CHAMBERS v. ASHLEY, City Clerk, et al.
This is a motion to dismiss this appeal from a judgment entered in favor of respondents. The motion is made on the grounds (1) that the question to be decided is moot, and (2) that mandamus is not the proper remedy in this proceeding to determine necessary qualifications for office.
On March 14, 1939, petitioner filed his petition with the county clerk of San Diego county asking for a writ of mandate requiring respondent John M. Ashley, as city clerk of the City of San Diego, to refrain from putting the name of the Honorable Clarence F. Terry, a candidate for municipal judge to succeed himself, on the ballot to be used in the city primary election to be held on March 28, 1939. An order to show cause was issued returnable on March 18, 1939. On that day petitioner filed anamendment to the prayer of his petition and prayed that the name of Judge Terry be omitted from the ballot to be used in the final city election.
Respondents filed a demurrer and an answer. The demurrer was sustained, the order to show cause was dismissed, and judgment was entered for respondents.
We may take judicial notice of the public records of the city of San Diego pertaining to the election of a municipal judge. Sec. 1875, Code Civ.Proc.; People v. Knoblock, 11 Cal.App. 333, 104 P. 1012; Sheehan v. Vedder, 108 Cal.App. 419, 292 P. 175; Wood v. Kennedy, 117 Cal.App. 53, 3 P.2d 366.
The city primary election was held on March 28, 1939. Judge Terry was one of the successful candidates who was nominated. The city election at which he was elected to the office of municipal judge of the city of San Diego was held on April 25, 1939. A certificate of election was issued to him on May 2, 1939, and he qualified for the office which he is now filling.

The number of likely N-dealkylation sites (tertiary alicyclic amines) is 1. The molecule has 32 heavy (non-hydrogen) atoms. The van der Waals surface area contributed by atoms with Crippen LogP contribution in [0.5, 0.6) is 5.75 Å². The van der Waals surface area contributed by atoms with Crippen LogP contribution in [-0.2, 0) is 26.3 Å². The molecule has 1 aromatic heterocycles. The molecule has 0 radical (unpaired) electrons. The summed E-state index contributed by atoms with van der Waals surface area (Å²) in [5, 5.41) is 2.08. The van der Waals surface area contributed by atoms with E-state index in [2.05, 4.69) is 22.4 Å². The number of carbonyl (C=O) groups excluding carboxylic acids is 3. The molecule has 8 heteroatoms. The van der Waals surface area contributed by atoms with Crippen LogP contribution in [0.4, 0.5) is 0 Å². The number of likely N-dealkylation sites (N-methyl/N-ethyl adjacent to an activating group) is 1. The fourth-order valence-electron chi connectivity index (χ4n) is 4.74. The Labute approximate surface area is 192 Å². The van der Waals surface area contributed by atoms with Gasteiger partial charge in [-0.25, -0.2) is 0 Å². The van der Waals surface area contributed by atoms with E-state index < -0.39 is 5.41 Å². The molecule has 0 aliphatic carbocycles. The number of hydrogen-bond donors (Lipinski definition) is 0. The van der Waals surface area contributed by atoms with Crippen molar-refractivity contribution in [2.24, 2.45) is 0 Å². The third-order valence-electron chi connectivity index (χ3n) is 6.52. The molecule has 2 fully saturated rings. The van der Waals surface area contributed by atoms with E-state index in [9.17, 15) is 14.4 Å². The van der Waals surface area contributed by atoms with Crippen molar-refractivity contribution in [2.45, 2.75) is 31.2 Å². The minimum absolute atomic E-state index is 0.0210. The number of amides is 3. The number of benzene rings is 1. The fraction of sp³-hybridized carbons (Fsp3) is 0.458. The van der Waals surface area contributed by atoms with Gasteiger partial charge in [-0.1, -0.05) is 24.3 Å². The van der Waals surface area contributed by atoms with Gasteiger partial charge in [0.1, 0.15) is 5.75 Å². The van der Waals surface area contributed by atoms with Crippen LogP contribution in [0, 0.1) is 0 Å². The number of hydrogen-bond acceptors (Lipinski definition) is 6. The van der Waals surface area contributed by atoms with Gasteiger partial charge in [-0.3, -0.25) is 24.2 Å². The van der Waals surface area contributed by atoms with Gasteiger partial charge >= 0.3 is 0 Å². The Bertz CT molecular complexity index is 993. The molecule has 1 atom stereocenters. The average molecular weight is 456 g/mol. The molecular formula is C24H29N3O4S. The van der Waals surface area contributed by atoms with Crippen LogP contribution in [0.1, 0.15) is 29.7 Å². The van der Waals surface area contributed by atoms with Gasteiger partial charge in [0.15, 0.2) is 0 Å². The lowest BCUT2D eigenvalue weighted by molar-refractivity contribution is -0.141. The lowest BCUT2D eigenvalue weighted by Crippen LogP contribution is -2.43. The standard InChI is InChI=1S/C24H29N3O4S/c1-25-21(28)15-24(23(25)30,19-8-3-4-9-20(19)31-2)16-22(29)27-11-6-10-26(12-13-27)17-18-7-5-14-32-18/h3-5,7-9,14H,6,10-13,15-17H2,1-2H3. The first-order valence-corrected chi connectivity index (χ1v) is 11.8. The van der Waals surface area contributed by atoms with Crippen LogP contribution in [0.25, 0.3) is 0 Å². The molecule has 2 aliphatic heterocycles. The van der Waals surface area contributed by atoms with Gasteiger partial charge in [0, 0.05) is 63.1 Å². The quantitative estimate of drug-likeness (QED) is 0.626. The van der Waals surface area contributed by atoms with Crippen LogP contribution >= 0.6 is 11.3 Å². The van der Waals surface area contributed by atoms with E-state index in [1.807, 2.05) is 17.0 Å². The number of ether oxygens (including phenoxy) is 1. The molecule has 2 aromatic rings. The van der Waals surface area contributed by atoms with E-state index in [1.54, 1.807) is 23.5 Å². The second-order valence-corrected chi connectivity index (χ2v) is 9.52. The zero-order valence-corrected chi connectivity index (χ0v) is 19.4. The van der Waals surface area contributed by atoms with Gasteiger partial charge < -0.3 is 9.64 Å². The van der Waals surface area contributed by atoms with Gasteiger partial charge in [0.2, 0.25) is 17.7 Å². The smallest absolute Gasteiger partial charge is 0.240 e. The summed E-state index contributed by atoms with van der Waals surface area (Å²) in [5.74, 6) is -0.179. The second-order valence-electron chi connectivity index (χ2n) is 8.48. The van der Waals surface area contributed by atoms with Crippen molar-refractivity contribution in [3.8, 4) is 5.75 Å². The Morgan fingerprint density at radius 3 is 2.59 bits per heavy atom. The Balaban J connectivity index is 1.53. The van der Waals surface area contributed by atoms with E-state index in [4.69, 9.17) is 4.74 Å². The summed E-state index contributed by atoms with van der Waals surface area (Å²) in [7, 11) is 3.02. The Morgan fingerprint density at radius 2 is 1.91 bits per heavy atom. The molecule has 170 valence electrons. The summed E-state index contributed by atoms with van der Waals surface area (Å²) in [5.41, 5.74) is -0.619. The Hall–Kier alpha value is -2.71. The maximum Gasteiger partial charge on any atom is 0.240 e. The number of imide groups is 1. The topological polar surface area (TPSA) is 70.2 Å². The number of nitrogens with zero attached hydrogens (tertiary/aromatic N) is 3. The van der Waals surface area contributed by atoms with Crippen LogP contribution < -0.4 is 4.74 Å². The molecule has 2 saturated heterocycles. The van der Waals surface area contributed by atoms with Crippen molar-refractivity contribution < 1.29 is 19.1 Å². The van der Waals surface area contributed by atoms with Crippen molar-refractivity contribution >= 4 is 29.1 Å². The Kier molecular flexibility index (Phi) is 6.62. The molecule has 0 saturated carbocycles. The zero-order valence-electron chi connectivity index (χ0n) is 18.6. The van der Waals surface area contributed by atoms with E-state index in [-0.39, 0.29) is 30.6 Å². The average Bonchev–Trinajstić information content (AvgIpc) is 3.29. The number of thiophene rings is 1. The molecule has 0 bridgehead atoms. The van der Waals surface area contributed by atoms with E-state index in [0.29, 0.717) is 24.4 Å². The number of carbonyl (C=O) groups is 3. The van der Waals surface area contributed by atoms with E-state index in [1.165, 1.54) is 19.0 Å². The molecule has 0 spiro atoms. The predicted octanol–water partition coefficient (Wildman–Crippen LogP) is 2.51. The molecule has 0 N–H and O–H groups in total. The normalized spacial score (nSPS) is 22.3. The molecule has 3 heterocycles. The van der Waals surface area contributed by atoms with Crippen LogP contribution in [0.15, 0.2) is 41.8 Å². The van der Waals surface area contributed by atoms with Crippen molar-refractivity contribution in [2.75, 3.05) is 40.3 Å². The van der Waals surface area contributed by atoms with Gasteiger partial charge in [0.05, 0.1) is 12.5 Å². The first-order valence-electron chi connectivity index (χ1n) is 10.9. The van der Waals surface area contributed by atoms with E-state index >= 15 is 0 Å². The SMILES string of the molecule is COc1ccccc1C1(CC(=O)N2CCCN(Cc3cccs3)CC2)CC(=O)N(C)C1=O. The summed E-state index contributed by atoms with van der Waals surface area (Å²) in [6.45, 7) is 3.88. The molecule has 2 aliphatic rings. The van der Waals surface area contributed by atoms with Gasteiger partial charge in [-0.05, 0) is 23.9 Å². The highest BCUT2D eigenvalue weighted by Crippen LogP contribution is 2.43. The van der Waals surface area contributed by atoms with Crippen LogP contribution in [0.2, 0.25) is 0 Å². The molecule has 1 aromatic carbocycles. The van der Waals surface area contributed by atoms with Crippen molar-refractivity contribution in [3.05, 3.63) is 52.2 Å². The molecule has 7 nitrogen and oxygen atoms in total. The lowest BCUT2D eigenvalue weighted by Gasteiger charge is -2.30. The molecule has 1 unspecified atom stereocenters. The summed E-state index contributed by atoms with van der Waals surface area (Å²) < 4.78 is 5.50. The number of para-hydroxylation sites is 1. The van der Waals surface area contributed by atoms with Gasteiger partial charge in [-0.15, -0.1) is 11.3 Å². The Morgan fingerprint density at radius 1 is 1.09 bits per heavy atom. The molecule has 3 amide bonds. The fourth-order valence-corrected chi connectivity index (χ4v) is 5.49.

It is obvious that no writ could be issued now that would keep the name of Judge Terry off the city primary or the city election ballots. Those elections have long since passed and Judge Terry's name appeared on those ballots. The petition in this proceeding has no other purpose than to keep his name from appearing on those ballots. The question thus presented is moot and no court can grant the relief sought. There is nothing which we can decide here.
Petitioner urges that as respondents were given judgment in the trial court for their costs, the propriety of that portion of the judgment remains for consideration and is not moot. It is argued that this is sufficient ground for our denial of the motion to dismiss the appeal. He cites Cohen v. Gray, 54 Cal. 595, in support of this contention.
This argument fails to impress us. If the judgment should be reversed the case would be returned to the superior court for trial. The relief sought could not be granted there as the elections are over and Judge Terry's name appeared on the ballots used in both of them. Nothing can change that fact and the question presented in the petition would be as moot in the superior court as it is here. As petitioner could not have judgment he could not recover costs. A reversal of the judgment would be a useless act and would only increase the court costs which petitioner would be required to pay instead of relieving him from the present judgment against him for costs.
Our conclusion that the question presented on this appeal is moot makes it unnecessary for us to consider the second ground for the dismissal of the appeal.
The appeal is dismissed.
I concur: BARNARD, P.J.